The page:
Racing in cool weather on a national-event caliber track almost always makes for great racing. Maybe that's why the pits were filled to the point of overflowing at the second stop of the NMCA Super Series 2002 tour. Break-through performances, pretty girls, new cars, national records, and even more pretty cars were in plentiful supply to make this an event to remember.
EFI Eliminator is quickly becoming one of the more popular classes on the tour. Running on a 13.50 index, Robert Boyden's '96 Pontiac led a field of 20 cars in qualifying in EFI by running just .03 second off the mark. Stefan Destito's street-driven Trans Am with 396 inches of stroked nitrous power was the quickest and fastest car in the category with a 9.76-second e.t. at 136.79 mph. Boyden wasn't one to be intimidated, however, as he ran close enough to his index to make it all the way to the final round to face Ski Humphrey's '94 Mustang. While Boyden left first in the championship finale, it was way too soon as he tripped the red light to give Humphrey the win. Look for this late-model street car class to continue growing.
Dana Beaty and Ed Grabinger, who qualified their Mustangs together in ninth and tenth positions in Street Eliminator, mowed their way through the field to face each other in the finals, which was won by Beaty. Damon Kuhn and Bobby McNair repeated that feat in Nostalgia Muscle Car by qualifying sixth and seventh and then meeting in the finals, as well. Kuhn's Mopar became the winner after McNair had a foul start in his '68 Mustang.
Some of the biggest surprises happened in NMCA's drag radial class, here called Traction Advantage. After former champ Troy Pirez became the first driver in NMCA history to dip into the 8-second zone at the season's first event, three other drivers joined that club at Atlanta. Dave Rudisell took his 409-cid stroker motor with Cleveland heads to the head of the class with an 8.91 at 154.65 mph to become the quickest man ever on drag radials. That distinction didn't last long, however, when Pirez uncorked an unheard of 8.74-second e.t. in the first round of eliminations. While Pirez lost in the next round, the crowd was still on its feet to see what other surprises this group of magicians could pull out of their hat. Victor Spires obliged the crowd by streaking to an astonishing 8.69-second e.t. at 156.26 mph, which left fans shaking their heads in disbelief. While Spires may have fired the "shot heard 'round the world" on that run, he was easy prey for Robbie Devane who left him with a .128-second holeshot while coasting to an 8.83 to 9.00-second win in the final round . The performances of this group of cars and drivers resulted in some Internet smack talk that left many looking forward to the next event.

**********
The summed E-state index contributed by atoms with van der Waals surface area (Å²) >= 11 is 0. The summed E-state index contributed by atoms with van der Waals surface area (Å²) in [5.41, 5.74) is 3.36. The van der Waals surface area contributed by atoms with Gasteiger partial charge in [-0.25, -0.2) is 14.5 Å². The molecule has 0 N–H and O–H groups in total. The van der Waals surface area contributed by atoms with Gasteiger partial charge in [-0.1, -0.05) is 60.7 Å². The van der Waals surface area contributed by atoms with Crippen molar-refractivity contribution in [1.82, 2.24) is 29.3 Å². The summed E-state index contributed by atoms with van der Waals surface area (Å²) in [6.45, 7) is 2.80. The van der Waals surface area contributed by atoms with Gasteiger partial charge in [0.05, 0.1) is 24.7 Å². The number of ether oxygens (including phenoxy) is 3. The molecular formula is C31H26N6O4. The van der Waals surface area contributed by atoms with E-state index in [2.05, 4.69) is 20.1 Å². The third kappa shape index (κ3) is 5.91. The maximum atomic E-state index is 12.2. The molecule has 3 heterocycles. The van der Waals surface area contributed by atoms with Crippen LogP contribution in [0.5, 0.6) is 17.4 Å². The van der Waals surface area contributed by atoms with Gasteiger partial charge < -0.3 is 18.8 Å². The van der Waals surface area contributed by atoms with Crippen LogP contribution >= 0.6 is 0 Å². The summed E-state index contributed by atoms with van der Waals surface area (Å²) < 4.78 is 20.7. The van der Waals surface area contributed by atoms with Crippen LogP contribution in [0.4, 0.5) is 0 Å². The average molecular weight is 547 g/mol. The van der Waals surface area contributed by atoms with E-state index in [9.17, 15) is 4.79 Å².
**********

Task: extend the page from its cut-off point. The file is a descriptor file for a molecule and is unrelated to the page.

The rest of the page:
The action in NMCA's Street classes showed that a lot of former class champions are going to have their hands full if they hope to repeat in 2002. Limited Street saw defending champ Bob Joysey only qualify in the middle of the pack and then lose in the first round of eliminations. Former champ Mike Modeste had his share of woes in the first round also when his car blew up on the starting line. In the end, it was Aaron Stapleton winning over Mike Libecap who was making his second final round appearance in two events. Hot Street was won by Rick Moroso and his C5 Corvette, and it looks like he will not be denied a championship this year. EZ Street was a bare-knuckles match of cars, nitrous, and pure driving skill. Phil Hines, who finished second in points last year, showed he intends to have a say so in the 2002 championship by picking up dramatically from the season's first event. Hines qualified first and never ran slower than an 8.54 during eliminations before beating Bob Curran in the finals. In Real Street, Bruce Lagory's early-model 'Cuda dominated the field again by qualifying number one and then winning the class over Ron Ramsey.